Commercial Rent Arrears Recovery – CRAR

Posted by David Cammack on 18th September 2019

Commercial Rent Arrears Recovery header imageThis note on Commercial Rent Arrears Recovery only applies in England and Wales.

Landlords of commercial premises in England and Wales needing to claim arrears of rent from their tenants will now follow the Commercial Rent Arrears Recovery (“CRAR”) process.

What is Commercial Rent Arrears Recovery?

 CRAR is a procedure set out in the Tribunals, Courts and Enforcement Act 2007. It came into effect on 6 April 2014 and from then on it applied to all new and existing commercial leases of premises in England and Wales. It enables commercial landlords to claim arrears of rent through seizing goods of the tenant, selling the goods and using the proceeds of sale to pay off the rent arrears, but it replaces the previous distress process.

The process called “distress” or “distraint for rent”, under which, in a similar fashion, the landlord seized goods and sold them to pay off rent arrears has now been removed for commerical landlords. (The Rent Act 1977 removed it for residential landlords some years previously.)  Objections to distress, generally based on claims it interfered with the tenant’s human rights (one might think most businesses do not have human rights), led to the government replacing the distress remedy with CRAR.

How does Commercial Rent Arrears Recovery work?

The old distress process was almost instant – the landlord could send a bailiff round to seize the commercial tenant’s goods, with no warning once rent was in arrears (the exception being in some insolvency situations). This meant the tenant had little warning and would not be able to move goods or take other action to thwart the landlord. However, now under CRAR, a landlord has to give the tenant 7 clear days’ notice of his using CRAR (excluding Sundays, Bank Holidays, Good Friday and Christmas Day). Only then can you make the seizure.

There is no need for there to be reference to CRAR in the lease for the landlord to be able to use it.

How does CRAR apply?

There are however some requirements and drawbacks to this Commercial Rent Arrears Recovery process:

  • The lease must be in writing. You cannot use CRAR for a licence to occupy.
  • You can only use CRAR in relation to premises that are purely commercial. It is not for residential leases or for mixed use premises.
  • You only use CRAR to recover principal rent. You cannot used it to recover other sums (e.g. rates, service charges, insurance premiums or other payments reserved as rent).
  • A minimum sum equivalent to 7 days’ rent needs to be outstanding before any action can be taken.
  • Landlords must only use this CRAR process. Any alternative (and the old distress process) is invalid and potentially a criminal act.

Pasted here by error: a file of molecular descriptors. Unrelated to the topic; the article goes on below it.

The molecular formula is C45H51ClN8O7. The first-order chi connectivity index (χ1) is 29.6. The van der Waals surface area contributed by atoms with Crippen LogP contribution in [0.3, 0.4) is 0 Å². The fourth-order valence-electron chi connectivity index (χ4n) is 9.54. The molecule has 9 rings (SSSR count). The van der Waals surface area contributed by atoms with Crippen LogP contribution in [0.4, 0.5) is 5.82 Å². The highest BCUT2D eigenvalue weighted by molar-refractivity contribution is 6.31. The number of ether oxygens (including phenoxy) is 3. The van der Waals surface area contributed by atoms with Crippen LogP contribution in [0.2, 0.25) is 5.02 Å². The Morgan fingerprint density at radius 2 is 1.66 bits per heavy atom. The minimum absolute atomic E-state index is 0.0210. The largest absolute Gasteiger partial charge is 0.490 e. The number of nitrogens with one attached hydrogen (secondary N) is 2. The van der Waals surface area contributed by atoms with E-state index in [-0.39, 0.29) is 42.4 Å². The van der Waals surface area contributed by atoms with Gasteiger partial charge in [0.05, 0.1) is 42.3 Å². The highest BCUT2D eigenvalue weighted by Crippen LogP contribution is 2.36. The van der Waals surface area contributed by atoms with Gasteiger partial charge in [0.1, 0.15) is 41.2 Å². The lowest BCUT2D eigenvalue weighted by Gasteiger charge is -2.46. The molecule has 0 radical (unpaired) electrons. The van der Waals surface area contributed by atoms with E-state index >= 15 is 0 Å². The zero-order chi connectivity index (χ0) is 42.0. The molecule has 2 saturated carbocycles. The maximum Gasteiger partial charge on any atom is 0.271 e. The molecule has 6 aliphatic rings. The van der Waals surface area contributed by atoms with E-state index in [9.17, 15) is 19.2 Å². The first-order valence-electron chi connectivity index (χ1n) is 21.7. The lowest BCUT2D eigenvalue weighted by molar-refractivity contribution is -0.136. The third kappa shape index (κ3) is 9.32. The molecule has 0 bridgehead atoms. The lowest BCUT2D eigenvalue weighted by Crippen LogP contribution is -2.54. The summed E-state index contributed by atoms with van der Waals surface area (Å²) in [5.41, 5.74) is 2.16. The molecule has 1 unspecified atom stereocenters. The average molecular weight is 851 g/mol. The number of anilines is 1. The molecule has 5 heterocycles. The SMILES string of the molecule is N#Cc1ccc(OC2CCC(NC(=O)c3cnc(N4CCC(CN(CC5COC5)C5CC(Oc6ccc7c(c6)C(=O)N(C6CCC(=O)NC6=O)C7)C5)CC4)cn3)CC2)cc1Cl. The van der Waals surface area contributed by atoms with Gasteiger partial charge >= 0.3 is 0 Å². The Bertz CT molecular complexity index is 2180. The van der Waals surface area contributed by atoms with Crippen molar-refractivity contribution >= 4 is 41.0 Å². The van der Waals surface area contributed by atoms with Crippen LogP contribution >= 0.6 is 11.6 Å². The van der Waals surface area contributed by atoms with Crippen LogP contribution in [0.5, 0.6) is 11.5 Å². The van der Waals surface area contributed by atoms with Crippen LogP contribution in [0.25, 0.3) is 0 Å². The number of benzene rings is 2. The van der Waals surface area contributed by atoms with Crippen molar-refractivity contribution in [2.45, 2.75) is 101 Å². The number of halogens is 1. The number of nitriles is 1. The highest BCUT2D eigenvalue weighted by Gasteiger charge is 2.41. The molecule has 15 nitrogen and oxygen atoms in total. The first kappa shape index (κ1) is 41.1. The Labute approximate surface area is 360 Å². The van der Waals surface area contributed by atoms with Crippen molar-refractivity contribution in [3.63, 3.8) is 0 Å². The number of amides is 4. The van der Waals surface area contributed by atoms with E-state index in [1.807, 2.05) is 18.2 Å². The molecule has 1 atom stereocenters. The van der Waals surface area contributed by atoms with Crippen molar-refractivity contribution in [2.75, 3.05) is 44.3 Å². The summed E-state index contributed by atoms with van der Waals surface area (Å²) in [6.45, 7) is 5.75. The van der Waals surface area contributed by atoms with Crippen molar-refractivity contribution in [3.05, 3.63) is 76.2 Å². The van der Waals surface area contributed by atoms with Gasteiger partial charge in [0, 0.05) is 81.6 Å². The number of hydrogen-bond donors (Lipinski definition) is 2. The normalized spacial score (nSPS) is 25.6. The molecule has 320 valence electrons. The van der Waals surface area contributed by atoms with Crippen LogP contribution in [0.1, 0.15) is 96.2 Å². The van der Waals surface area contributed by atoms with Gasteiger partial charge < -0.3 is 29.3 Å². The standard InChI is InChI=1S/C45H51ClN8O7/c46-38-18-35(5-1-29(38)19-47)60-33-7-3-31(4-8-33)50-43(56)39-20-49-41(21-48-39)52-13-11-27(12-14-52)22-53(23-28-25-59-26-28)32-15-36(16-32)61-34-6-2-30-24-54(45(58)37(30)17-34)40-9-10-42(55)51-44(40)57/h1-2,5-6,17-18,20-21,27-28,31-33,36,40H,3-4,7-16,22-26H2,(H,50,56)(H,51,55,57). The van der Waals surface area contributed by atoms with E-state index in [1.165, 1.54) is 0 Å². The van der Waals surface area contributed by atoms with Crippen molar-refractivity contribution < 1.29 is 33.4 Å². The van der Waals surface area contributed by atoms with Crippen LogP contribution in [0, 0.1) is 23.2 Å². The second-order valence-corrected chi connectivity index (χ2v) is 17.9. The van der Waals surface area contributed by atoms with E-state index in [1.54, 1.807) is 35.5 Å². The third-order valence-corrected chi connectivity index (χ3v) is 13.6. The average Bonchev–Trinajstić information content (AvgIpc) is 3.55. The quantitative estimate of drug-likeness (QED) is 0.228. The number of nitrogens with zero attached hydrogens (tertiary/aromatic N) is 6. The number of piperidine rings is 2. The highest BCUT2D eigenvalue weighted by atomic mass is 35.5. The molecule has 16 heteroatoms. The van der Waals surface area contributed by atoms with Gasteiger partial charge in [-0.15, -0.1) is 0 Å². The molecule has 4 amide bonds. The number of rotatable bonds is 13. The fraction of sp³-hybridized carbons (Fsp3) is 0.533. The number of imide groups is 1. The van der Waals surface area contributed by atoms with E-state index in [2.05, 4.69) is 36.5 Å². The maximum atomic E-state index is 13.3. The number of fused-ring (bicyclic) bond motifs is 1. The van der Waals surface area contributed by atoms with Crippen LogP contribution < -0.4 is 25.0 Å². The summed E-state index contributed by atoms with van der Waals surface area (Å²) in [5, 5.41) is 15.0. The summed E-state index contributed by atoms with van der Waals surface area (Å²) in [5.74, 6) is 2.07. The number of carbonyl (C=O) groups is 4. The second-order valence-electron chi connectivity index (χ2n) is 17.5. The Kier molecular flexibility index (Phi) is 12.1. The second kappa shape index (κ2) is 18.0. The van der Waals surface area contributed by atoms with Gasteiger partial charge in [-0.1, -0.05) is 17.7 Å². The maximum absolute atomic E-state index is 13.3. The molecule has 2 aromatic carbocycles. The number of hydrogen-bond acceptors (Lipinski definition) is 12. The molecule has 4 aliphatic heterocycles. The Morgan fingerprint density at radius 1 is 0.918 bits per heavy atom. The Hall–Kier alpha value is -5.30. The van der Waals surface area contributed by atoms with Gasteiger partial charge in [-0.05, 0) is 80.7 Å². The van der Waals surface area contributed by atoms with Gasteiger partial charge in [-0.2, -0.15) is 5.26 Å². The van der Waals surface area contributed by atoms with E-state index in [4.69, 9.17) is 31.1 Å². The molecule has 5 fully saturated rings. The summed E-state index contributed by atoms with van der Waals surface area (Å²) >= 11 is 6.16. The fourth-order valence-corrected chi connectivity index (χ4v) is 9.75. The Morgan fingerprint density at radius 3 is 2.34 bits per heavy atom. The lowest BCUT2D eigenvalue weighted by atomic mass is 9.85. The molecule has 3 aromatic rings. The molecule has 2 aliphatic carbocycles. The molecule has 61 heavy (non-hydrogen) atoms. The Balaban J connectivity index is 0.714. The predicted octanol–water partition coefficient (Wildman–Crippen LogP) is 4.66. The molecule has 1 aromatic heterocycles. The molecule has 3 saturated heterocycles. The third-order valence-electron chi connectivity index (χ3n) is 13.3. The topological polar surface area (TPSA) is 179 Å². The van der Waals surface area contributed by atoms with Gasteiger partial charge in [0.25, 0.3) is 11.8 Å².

The CRAR process

  • A Certificated Enforcement Agent (not another type of bailiff) must serve a 7-day notice of enforcement, including set information. You can apply to the court for the notice period to be reduced if there is a risk of the tenant moving the goods (for example if insolvency is impending). This may be impractical.
  • After the 7-day notice period,  the Certificated Enforcement Agent can go to the commercial premises to seize the tenant’s goods.
  • The Agent may only enter the premises via an open or unlocked doorway.
  • The agent can only seize goods at certain times: between 6am and 9pm on any day of the week, or outside of those hours if the premises are open for trade then.
  • The Agent can only seize certain types of goods: (a) goods owned by a sub-tenant or other third party cannot be seized; (b) neither can the tools of the tenant’s trade under a total value of £1,350, but over that such tools can be seized. The agent must also take an inventory of them.
  • The Agent must have the seized goods valued and wait at least 7 days before selling them.
  • There is a time limit of 12 months for seizing goods following the notice.

When can you not use CRAR?

 CRAR is not usable if:

  • The premises are mixed use or residential, as we note above.
  • The lease has come to an end, been terminated or expired (there are certain exceptions to this).
  • You cannot calculate any of the rent arrears exactly (for example rent based on turnover).
  • The premises are not in England or Wales.

For a sub-tenant, a head landlord can demand that the sub-tenant pays their rent directly to the head landlord. This then bypasses an intermediate tenant, to clear any rent arrears of the intermediate tenant. They would follow a statutory procedure akin to CRAR (however, 14 days’ notice is needed instead of 7).

Therefore, you can see that the replacement of the distress procedure with the CRAR causes some significant difficulties for landlords. There will be a greater chance they will not receive the rent arrears. There is a greater chance that mistakes are made in the recovery process, thus invalidating it. Removing non-rent arrears from the process is also going to cause landlords problems. Also there will be greater enforcement costs, through having to use 2 routes, when previously one would do.

For more details on distraint and CRAR, have a look at Wikipedia.

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